The win over Michigan State set them up for a showdown with their other biggest rival, Indiana. This was not your typical Hoosier football team. They were 8-1 coming in and they needed to beat Purdue to earn their first ever Rose Bowl berth. The Boilermakers only had to beat Indiana to gain their own Rose Bowl berth.

Indiana stunned the 3rd ranked Boilermakers sending the Big 10 into a three way tie between the

Hoosiers, Purdue and Minnesota.

Indiana got the bid because they had never been. The poor Boilermakers and the Gophers of Minnesota had to stay home because of silly rules in those years allowing only the Big 10 champion to go to a bowl game. Indiana finished the regular season at 9-1 and lost in the Rose Bowl to national champions USC and OJ Simpson. Read more about Hoosiers of 1967

Purdue finished the 1967 season in something of a disappointment and an 8-2 record and rated 9th in the final Polls.

The Boilermakers started the 1968 season as the top ranked team because of the return of so many players.

Mike Phipps returned for his junior season after throwing for 1,800 yards as a sophomore. The Boilers returned 2 outstanding Running Backs in Leroy Keyes and Perry Williams who combined for 1,732 yards rushing and 24 Touchdowns.

They started their season as expected whipping Virginia 44-6, then the hated Irish of Notre Dame, 37-22. Their 3rd game was more of the same with a 43-6 beat down of Northwestern.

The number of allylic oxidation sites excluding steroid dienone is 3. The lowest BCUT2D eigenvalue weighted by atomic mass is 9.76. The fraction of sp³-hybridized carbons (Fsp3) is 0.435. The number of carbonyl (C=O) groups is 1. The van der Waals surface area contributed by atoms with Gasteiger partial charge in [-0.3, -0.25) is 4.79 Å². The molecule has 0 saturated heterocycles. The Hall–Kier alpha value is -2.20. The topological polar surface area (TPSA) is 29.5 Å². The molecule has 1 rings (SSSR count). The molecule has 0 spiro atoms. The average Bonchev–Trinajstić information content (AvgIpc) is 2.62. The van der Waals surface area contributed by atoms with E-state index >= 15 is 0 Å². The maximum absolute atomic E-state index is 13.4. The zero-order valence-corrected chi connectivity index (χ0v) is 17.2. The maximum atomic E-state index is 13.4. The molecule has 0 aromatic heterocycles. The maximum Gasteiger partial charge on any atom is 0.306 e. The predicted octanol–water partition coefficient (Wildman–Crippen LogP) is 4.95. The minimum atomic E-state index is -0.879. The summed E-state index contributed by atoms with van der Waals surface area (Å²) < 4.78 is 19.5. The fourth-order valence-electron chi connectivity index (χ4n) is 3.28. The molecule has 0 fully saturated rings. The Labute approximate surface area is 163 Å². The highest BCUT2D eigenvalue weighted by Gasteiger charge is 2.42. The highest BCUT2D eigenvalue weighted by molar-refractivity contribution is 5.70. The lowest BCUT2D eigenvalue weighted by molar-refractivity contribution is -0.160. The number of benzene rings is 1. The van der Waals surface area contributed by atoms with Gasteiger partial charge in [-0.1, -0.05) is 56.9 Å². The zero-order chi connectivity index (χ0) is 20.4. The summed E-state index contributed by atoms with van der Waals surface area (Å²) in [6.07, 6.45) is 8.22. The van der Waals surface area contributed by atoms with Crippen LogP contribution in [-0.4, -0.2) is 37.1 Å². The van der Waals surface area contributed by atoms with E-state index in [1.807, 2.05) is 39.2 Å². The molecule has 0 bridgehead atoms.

But, they lost in game 4 against the 4th ranked Ohio State Buckeyes, 0-13. The Buckeyes were if interested in super sophs read here

loaded with their Super Sophomores and they went on to win the national championship in 1968.

The Boilermakers weren’t dead in the water just yet and they had some more fight in them as they won 3 games in a row.

Then, 5th ranked Purdue was surprised by unranked Minnesota, losing 13-27.

They beat Michigan State and Indiana to finish up the season at 8-2 and ranked 10th.

Quarterback Mike Phipps did not have a great season. But, Leroy Keyes did and he finished second in the Heisman race behind O.J. Simpson of USC.

Two way player Leroy Keyes was picked with the third selection of the 1st round in the 1969 NFL Draft, and his backfield sidekick Perry Williams was picked in the 4th round by the Green Bay Packers.

Even though they lost their talented Running Backs, they still had Quarterback Mike Phipps.
Purdue began the 1969 season ranked 18th in the country. They beat the 9th rated Fighting Irish yet again, 28-14. Then, they beat they beat 17th ranked Stanford 36-35 in what must have been an incredible game.

3-0 Purdue dropped to 8th in the Polls before Stanford, and then were ranked 9th when they traveled to the Big House and were uspet by the Michigan Wolverines and their brand new coach. He was just some guy named Bo Schembechler.

They beat 4 average teams in a row before having to face the defending national champions, Ohio State.

Top ranked Ohio State just smacked them 14 – 42.

They finished with a decisive win over Indiana and finished another 8-2 season.

Mike Phipps had a great season and he was drafted with the 3rd pick of the 1st round of the draft by the Cleveland Browns.

After the 1969 season, Purdue coach Jack Mollenkopf retired and that was pretty much it for Purdue as a championship contender for a while.

Mollenkopf was the best Purdue coach of all time posting an 84-39-9 record.

The Boilermakers slumped to 4-6 the first year he was gone. But, that was probably not relevant as the Ohio State Buckeyes and the Michigan Wolverines were right in the middle of their 10 Year War and they went to the Rose Bowl every season.

3 thoughts on “The Purdue Boilermakers of the Late 1960’s